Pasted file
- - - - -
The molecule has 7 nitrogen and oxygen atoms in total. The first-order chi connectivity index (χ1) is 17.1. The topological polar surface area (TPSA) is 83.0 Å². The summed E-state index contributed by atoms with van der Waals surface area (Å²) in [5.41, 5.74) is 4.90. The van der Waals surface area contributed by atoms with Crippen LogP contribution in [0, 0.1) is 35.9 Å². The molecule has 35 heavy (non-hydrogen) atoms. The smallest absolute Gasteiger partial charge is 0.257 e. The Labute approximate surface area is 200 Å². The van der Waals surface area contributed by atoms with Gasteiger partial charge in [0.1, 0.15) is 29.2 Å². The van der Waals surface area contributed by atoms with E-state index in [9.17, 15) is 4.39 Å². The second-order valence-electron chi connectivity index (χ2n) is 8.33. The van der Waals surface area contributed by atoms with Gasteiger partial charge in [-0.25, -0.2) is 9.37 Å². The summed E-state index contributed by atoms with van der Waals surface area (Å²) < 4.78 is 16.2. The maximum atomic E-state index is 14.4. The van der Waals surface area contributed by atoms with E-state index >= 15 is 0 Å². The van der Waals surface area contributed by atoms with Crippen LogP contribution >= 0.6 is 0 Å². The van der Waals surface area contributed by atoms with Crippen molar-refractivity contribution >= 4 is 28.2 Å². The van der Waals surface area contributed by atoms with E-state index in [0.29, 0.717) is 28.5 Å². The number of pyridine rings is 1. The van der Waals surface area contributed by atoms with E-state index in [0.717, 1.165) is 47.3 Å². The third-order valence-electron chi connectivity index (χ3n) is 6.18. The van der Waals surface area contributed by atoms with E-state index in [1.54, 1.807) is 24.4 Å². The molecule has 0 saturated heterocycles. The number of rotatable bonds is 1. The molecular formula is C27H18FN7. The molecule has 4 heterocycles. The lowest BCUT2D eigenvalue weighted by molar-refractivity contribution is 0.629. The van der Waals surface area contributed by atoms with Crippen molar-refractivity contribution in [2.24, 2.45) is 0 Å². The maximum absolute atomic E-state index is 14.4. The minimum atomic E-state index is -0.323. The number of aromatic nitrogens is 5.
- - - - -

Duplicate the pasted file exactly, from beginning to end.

The molecule has 7 nitrogen and oxygen atoms in total. The first-order chi connectivity index (χ1) is 17.1. The topological polar surface area (TPSA) is 83.0 Å². The summed E-state index contributed by atoms with van der Waals surface area (Å²) in [5.41, 5.74) is 4.90. The van der Waals surface area contributed by atoms with Crippen LogP contribution in [0, 0.1) is 35.9 Å². The molecule has 35 heavy (non-hydrogen) atoms. The smallest absolute Gasteiger partial charge is 0.257 e. The Labute approximate surface area is 200 Å². The van der Waals surface area contributed by atoms with Gasteiger partial charge in [0.1, 0.15) is 29.2 Å². The van der Waals surface area contributed by atoms with E-state index in [9.17, 15) is 4.39 Å². The second-order valence-electron chi connectivity index (χ2n) is 8.33. The van der Waals surface area contributed by atoms with Gasteiger partial charge in [-0.25, -0.2) is 9.37 Å². The summed E-state index contributed by atoms with van der Waals surface area (Å²) < 4.78 is 16.2. The maximum atomic E-state index is 14.4. The van der Waals surface area contributed by atoms with E-state index >= 15 is 0 Å². The van der Waals surface area contributed by atoms with Crippen LogP contribution >= 0.6 is 0 Å². The van der Waals surface area contributed by atoms with Crippen molar-refractivity contribution >= 4 is 28.2 Å². The van der Waals surface area contributed by atoms with E-state index in [0.29, 0.717) is 28.5 Å². The number of pyridine rings is 1. The van der Waals surface area contributed by atoms with E-state index in [0.717, 1.165) is 47.3 Å². The third-order valence-electron chi connectivity index (χ3n) is 6.18. The van der Waals surface area contributed by atoms with E-state index in [1.54, 1.807) is 24.4 Å². The molecule has 0 saturated heterocycles. The number of rotatable bonds is 1. The molecular formula is C27H18FN7. The molecule has 4 heterocycles. The lowest BCUT2D eigenvalue weighted by molar-refractivity contribution is 0.629. The van der Waals surface area contributed by atoms with Crippen molar-refractivity contribution in [2.24, 2.45) is 0 Å². The maximum absolute atomic E-state index is 14.4. The minimum atomic E-state index is -0.323. The number of aromatic nitrogens is 5.